Here was the course:

Sabtu, 21 Agustus 2010

Brew & Bob Enumclaw Rally Novice runs on Aug 21

Brew's run. He got a 96 and fourth place. Even though Brew has his title, I decided to show him in the novice class until I feel comfortable that he can do this off leash.

Bob's run. He got a 95 and his 2nd leg towards his Rally Novice Title

Here is the Rally Course for Aug 21

Rabu, 18 Agustus 2010

There's Always Room for Joy

Oh, I have Joy, Joy, Joy, Joy, Deep In My  Heart, Deep In My Heart...There are days when the life of a volunteer seems to hold little promise. One step forward two steps back. You' ve been there, done that, doing it again kinds of stuff.
Today was different.
Thanks to a generous friend, Joy, seen in this post, was able to go to a local vet for a spa treatment where she enjoyed a couple of night's rest, a bath and combout, and trimmed nails. She won the hearts of all who met her.

I picked her up and off we went to a special adoption event at the Illinois State Fair. I won't drag this out. Joy has met a woman who wants her and has completed the adoption forms so she can give her a home which will be shared with two other dogs. There are 4 doggie swimming pools and a good fenced yard.
Joy arrived at the shelter with her litter of pups. They were easily adopted out. She's been good-natured and friendly and she has dog friends and human fans galore.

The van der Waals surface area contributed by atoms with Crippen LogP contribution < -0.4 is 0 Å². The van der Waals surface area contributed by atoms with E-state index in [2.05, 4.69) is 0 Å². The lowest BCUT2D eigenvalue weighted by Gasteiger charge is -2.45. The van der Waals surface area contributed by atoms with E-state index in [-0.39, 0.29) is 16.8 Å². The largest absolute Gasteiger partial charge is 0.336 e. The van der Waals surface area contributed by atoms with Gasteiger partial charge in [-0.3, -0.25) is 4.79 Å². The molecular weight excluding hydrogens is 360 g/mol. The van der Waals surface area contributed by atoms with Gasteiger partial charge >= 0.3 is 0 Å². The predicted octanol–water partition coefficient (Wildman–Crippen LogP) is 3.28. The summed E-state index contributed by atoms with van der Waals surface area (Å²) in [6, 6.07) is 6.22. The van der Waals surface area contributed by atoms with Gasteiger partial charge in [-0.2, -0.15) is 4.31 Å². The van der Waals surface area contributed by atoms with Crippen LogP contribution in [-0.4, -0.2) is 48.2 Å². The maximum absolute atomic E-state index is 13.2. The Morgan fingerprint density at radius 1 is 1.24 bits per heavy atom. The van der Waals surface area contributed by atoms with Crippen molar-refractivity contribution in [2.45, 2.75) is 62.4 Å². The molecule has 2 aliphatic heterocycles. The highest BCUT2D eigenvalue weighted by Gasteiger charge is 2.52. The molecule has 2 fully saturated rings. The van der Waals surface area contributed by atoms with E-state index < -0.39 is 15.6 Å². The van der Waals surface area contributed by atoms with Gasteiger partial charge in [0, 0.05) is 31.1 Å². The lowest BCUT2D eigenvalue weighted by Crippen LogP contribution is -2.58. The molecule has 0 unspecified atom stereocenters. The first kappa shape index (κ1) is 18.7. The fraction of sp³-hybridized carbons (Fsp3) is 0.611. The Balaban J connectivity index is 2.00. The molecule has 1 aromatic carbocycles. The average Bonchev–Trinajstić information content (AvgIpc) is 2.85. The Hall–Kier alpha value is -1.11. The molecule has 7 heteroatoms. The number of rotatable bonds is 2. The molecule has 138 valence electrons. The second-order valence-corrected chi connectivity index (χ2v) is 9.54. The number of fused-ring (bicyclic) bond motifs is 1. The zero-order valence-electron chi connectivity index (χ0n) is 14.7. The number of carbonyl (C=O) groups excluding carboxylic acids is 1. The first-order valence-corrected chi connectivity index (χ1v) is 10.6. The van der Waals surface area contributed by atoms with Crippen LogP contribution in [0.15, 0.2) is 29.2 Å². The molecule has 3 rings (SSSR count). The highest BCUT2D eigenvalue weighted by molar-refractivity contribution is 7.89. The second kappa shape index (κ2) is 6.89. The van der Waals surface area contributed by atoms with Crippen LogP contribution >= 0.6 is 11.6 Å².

Joy is 8 years and some months old.

This is her first real home.

Do I hear an AMEN?

You don't need to say it...I know deep in your heart, you have JOY!

Senin, 16 Agustus 2010

That Time of Year

This year you will not find me posting photos of the State Fair. Ask to see the movie - it's an oldie but you'll get the feel of a fair as it should be. It's not that I am not going for I am, 2 or 3 days. And the weather is terrific finally. The camera is just not going with me. How many photos of inappropriate eating should I really have? How many piglets and chicks will hold still and be in good lighting? How many cranky and tired babies have parents willing to let their photos be taken and posted? (Smart to say no) All the same, the Fair is fun!